Bill Walton Gives Steve Alford’s UCLA Bruins a “Pass Go” while the viewing fans get some Walton Histrionic Fundamentalities

By Andre McCarter, Posted: 01/01/14 12:54PM EST

When ESPN made the call for Bill Walton to be the color commentator at UCLA's home game against Alabama, they knew what they were doing.  Walton's host commentator and his bosses at ESPN are never sure what nuggets their viewing audience are going to hear when the former, Three time College Player of the Year, NBA Hall of Famer formerly, aka the Big Redhead gets in front of a microphone.  

The UCLA Bruins beat Alabama on their home court -- -- in a game where neither team was the best team for the whole game. Alabama's best player Trevor Releford did not start the game because of disciplinary problems, his teammates seemed lost. UCLA took advantage early, looking impressive.

6'9 point guard, utility man, Kyle Anderson, had the high scoring Bruins on the move passing out assists, hitting his own shots and collecting rebounds on the defensive end. The Bruins showed The Crimson Tide various defensive looks, full court pressing, half court traps, falling back into man to man, switching back and forth between man and zone. The Bruins turned fast-breaks into quick scores.

All this quick scoring activity UCLA possesses along with the creative fluctuations the Bruins displayed defensively caught Bill Walton's attention. Walton, expressed like only he can, why he thought that the Bruins were heading in the right direction and that Bruin fans were now getting an entertaining, up-tempo style of play that should keep Bruin fans excited ... for the time being, for the new coach.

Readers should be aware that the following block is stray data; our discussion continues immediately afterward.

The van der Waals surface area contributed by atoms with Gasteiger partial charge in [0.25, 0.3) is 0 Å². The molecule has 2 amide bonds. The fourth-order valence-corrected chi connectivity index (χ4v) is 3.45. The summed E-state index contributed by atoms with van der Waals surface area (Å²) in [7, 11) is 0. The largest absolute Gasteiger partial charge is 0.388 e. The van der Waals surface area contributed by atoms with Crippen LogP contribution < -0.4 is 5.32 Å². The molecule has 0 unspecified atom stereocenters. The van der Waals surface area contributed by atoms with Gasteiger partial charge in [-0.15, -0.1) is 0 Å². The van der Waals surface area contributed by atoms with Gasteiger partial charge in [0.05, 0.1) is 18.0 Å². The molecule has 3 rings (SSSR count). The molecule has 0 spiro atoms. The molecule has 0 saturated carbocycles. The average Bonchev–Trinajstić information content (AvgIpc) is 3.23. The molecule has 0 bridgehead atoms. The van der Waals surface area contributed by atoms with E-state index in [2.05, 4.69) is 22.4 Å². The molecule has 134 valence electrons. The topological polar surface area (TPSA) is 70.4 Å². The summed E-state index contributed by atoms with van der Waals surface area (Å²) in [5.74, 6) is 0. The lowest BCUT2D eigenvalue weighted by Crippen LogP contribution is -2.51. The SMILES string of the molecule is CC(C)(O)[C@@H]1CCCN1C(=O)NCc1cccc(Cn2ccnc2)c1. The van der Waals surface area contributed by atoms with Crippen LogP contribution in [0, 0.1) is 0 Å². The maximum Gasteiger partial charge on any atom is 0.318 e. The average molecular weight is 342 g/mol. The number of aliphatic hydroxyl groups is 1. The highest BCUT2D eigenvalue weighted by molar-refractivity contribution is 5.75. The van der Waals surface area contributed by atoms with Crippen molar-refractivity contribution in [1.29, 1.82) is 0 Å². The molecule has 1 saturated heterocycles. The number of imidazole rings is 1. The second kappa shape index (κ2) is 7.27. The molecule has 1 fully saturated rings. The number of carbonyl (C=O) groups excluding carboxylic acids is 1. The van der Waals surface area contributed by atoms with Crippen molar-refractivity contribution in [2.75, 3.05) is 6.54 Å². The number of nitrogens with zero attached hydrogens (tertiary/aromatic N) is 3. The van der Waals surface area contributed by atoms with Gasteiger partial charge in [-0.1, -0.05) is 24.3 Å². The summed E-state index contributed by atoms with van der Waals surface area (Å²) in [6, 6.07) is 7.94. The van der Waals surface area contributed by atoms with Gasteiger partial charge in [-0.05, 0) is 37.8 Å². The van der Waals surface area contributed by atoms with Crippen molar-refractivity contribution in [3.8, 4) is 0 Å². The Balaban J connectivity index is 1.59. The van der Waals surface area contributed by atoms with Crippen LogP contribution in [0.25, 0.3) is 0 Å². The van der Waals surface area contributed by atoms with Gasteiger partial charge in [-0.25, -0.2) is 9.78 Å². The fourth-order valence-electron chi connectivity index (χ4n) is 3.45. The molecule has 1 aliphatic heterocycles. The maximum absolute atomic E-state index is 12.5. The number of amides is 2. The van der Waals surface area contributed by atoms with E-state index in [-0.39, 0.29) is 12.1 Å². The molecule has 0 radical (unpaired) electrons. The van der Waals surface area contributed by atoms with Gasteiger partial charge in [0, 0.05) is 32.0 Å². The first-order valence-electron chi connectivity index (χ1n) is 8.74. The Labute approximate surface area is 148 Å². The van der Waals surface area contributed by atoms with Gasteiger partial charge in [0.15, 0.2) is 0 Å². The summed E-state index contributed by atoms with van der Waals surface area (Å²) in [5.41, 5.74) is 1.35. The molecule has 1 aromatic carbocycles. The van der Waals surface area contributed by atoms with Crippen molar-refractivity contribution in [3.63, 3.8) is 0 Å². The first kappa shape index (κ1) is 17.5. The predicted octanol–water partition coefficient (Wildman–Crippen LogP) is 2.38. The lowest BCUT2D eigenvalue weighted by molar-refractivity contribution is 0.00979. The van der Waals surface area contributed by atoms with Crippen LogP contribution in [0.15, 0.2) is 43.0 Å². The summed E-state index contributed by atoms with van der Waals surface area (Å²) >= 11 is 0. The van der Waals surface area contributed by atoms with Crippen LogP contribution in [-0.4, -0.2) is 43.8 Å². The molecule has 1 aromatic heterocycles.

Of course, analyst Bill Walton did not cut his comments there. Walton proceeded to address the previous regime under Ben Howland where the goal was to slow the opponent's game down defensively while methodically attempting to score defensively. Definitely not the style UCLA played during Walton's years at UCLA. Walton took the viewer further in on the recent histrionics of UCLA Basketball.

When Trevor Releford finally entered the game his impact was immediate. The Bruins went from the aggressor to the oppressed. Alabama returned the favor and put the press on UCLA. The Bruins had put together a 14-2 run early to give them a 20-9 lead. Releford scored seven of Alabama's next nine points, the Tide went on and closed out the first half with a one point lead over UCLA, 34-33.

Though, Walton had given Steve Alford and his first UCLA team a "Pass Go", for the time being, he was not as nice in stating what the expectation level still is at UCLA and how he thought the Bruin faithful fans deserve it. Walton combed over Alford's coaching career noting that none of those schools where Alford coached was a barometer that in any way resembled the UCLA championship mantra of expectation.